Constrained Collaboration in Patient Consumerism

Tuesday, 17 July 2018: 18:15
Oral Presentation
Alexandra VINSON, Emory University, USA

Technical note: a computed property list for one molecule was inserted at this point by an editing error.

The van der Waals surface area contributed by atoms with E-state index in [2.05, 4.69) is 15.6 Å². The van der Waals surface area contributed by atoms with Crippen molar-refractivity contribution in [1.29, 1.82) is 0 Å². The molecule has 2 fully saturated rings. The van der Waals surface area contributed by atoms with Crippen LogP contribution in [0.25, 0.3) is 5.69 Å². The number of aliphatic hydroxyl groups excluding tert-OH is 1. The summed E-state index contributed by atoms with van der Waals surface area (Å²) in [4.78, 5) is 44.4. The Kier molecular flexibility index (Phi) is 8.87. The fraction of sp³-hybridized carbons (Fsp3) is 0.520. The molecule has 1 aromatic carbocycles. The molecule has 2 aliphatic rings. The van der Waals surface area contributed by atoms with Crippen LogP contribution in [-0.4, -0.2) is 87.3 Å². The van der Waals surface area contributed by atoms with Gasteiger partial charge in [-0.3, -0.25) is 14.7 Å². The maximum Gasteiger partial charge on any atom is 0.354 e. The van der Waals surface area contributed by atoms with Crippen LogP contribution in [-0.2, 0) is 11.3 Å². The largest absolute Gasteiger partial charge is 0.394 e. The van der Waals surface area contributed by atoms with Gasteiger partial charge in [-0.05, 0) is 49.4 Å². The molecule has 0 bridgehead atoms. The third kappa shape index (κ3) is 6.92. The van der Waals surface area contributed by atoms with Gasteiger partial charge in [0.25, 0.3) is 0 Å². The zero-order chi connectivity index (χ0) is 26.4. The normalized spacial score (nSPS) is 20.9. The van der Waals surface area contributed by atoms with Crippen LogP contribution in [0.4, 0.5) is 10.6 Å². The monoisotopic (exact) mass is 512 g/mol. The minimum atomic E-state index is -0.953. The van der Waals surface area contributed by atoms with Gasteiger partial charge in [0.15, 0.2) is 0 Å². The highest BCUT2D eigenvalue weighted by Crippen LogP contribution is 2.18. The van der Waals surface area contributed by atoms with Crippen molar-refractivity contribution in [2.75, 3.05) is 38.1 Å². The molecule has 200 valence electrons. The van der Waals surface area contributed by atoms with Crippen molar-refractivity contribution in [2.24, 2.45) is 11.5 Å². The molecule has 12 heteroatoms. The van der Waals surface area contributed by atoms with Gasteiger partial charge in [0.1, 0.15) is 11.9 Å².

One of the marked changes in the social organization of healthcare in the United States over the past 50 years has been the increase of patient involvement in the medical encounter. Increased patient involvement has been described in various ways, including as patient empowerment, changes in patienthood, and patient consumerism. While many analyses focus on tracing the development of patient involvement, this paper examines patient consumerism from the perspective of the medical profession. I find that patient consumerism is anticipated and managed by physicians, and moreover, that medical trainees are overtly taught to manage patient consumerism. As described in earlier work, a process of constrained collaboration (Vinson 2016) can help us understand the ways in which this management occurs. Moving this earlier work forward, in this paper I discuss physician attitudes toward patient consumerism and how these are transmitted to medical trainees during their education. Thus, in order to understand how and why patient consumerism is managed by health care providers, the analysis draws on medical education, where teaching is done by practicing clinicians. This analytical window into the thought processes of practicing clinicians allows insights into what physicians think consumerist patients are like and how they think physicians should properly manage them. Understanding this process has implications for theories of professions that imply that physicians are being steadily deprofessionalized, as well as for theories of professionals and patients that imply that patient consumerism is entrenched and unstoppable—these trends may not be as operative in the local doctor–patient encounter as broader medical sociology analyses imply.